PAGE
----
Kingsman: The Golden Circle REVIEW

Kingsman: The Golden Circle REVIEW

0 comments 📅20 September 2017, 11:20

The Kingsman franchise has learned its Bond lessons well. It knows it has to start with something to get the audience’s hearts racing and its opening scene sets the tone for the whole movie – but not in the way it intends.

It’s odd for a movie that does everything it can to wipe the slate clean and have these independent secret agents pick themselves up and start all over again to introduce such a blast from the past early on. But that’s almost a theme in this second movie, with a plot that has to explain the return of not one but two previous characters you weren’t expecting to see. It’s almost as if the film, like many poor sequels (think Transformers 2, with Sam Witwicky’s parents and John Turturro’s disgraced agent still somehow in the mix) just doesn’t trust itself to be a wholly new story, without all of its previous moving parts.

Despite that, the need to introduce a second spy agency gives this sequel the feel of an origin story. That’s a shame, as often the bonus of a second film is that all of the talky, explanatory stuff has already been dispensed with. This glut of exposition, introducing old friends and new partners, slows the pacing to a point where it often feels like a long time since there was any action of merit.

The visual flourishes are there, and the action sequences do hit the mark, even if there’s nothing to rival the church scene from the first film. Arguably, the Golden Circle’s most exciting sequence is over in the first five minutes (and oh, how we’ll be dreaming about powersliding through that roundabout in Victoria next time we’re queuing in traffic there). You could be forgiven for thinking that opening segment is trying to tick off as many London landmarks as it can, to make up for the shift Stateside. Shame it feels the need to step back over the pond to give an entirely untrue vision of the Glastonbury Festival (no such bar exists, we have to inform you).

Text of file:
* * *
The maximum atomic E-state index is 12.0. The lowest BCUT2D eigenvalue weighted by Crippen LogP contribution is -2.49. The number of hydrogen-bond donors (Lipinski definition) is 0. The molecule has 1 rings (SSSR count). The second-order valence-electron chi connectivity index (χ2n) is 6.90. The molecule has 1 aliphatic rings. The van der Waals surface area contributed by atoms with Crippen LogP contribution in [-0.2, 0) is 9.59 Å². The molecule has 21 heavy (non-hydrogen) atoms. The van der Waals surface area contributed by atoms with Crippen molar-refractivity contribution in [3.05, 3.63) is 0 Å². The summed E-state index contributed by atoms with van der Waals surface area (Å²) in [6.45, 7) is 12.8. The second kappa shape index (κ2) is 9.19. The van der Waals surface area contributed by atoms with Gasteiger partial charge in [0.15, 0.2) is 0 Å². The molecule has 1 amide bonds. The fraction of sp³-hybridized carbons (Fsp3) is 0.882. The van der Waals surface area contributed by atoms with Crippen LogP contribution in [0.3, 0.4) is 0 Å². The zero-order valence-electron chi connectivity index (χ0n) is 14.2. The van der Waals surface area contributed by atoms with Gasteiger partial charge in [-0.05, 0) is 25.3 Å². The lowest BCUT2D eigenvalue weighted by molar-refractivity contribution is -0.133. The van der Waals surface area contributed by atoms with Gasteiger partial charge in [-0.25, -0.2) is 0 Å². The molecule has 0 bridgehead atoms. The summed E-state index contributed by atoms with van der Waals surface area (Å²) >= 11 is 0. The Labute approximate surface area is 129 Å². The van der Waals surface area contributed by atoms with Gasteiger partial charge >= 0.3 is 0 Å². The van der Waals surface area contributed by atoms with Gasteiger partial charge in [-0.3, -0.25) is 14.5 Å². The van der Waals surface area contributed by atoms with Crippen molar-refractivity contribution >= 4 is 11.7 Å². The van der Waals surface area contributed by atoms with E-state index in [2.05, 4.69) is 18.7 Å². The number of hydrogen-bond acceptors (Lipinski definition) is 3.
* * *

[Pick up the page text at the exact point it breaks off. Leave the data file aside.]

Still, this is an enjoyable spy romp that drops F-bombs like a rap video and has two secret weapons concealed about its person. Channing Tatum and Julianne Moore utterly steal the show as American agent and deranged drug trafficker respectively. Tatum is the loose cannon Statesman willing to burn balls and throw down at a moment’s notice (and a scene where he struts his stuff is guaranteed to be a gif coming to your inbox soon). While Poppy’s bad puns, mashup of ’50s style and modern technology and an utterly ruthless, terrifying streak make her a fun foil for the good guys. Shame the script isn’t as willing to mince its old cast members as easily as she is her staff.

Release: 20 September 2017
From: 20th Century Fox
Format: Theatrical Release
Age Rating: 15

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